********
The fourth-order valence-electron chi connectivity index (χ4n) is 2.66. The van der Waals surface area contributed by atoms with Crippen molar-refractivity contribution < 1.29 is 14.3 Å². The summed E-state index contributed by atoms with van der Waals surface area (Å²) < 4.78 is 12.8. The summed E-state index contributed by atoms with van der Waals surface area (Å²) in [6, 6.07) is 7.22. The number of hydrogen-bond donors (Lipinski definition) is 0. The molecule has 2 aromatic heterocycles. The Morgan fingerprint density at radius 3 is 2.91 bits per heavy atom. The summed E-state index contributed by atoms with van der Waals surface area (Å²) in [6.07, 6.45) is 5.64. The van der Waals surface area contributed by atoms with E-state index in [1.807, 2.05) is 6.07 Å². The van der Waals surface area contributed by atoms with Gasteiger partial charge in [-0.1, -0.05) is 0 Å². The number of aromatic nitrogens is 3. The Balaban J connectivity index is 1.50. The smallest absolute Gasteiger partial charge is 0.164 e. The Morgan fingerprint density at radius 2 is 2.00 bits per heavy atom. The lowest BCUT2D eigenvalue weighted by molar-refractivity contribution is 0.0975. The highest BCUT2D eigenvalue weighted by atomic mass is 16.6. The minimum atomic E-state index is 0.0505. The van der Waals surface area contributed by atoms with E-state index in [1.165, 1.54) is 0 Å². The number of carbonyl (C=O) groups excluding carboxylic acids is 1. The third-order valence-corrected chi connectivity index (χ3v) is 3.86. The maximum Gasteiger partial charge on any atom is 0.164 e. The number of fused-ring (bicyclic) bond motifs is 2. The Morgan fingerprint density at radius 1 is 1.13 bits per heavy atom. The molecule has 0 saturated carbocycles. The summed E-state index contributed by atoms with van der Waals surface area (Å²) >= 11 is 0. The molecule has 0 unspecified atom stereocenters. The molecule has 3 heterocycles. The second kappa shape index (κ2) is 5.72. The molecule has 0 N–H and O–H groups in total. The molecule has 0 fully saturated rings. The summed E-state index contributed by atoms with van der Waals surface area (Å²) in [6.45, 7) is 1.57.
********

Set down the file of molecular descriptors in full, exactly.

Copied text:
The fourth-order valence-electron chi connectivity index (χ4n) is 2.66. The van der Waals surface area contributed by atoms with Crippen molar-refractivity contribution < 1.29 is 14.3 Å². The summed E-state index contributed by atoms with van der Waals surface area (Å²) < 4.78 is 12.8. The summed E-state index contributed by atoms with van der Waals surface area (Å²) in [6, 6.07) is 7.22. The number of hydrogen-bond donors (Lipinski definition) is 0. The molecule has 2 aromatic heterocycles. The Morgan fingerprint density at radius 3 is 2.91 bits per heavy atom. The summed E-state index contributed by atoms with van der Waals surface area (Å²) in [6.07, 6.45) is 5.64. The van der Waals surface area contributed by atoms with E-state index in [1.807, 2.05) is 6.07 Å². The van der Waals surface area contributed by atoms with Gasteiger partial charge in [-0.1, -0.05) is 0 Å². The number of aromatic nitrogens is 3. The Balaban J connectivity index is 1.50. The smallest absolute Gasteiger partial charge is 0.164 e. The Morgan fingerprint density at radius 2 is 2.00 bits per heavy atom. The lowest BCUT2D eigenvalue weighted by molar-refractivity contribution is 0.0975. The highest BCUT2D eigenvalue weighted by atomic mass is 16.6. The minimum atomic E-state index is 0.0505. The van der Waals surface area contributed by atoms with E-state index in [1.165, 1.54) is 0 Å². The number of carbonyl (C=O) groups excluding carboxylic acids is 1. The third-order valence-corrected chi connectivity index (χ3v) is 3.86. The maximum Gasteiger partial charge on any atom is 0.164 e. The number of fused-ring (bicyclic) bond motifs is 2. The Morgan fingerprint density at radius 1 is 1.13 bits per heavy atom. The molecule has 0 saturated carbocycles. The summed E-state index contributed by atoms with van der Waals surface area (Å²) >= 11 is 0. The molecule has 0 unspecified atom stereocenters. The molecule has 3 heterocycles. The second kappa shape index (κ2) is 5.72. The molecule has 0 N–H and O–H groups in total. The molecule has 0 fully saturated rings. The summed E-state index contributed by atoms with van der Waals surface area (Å²) in [6.45, 7) is 1.57.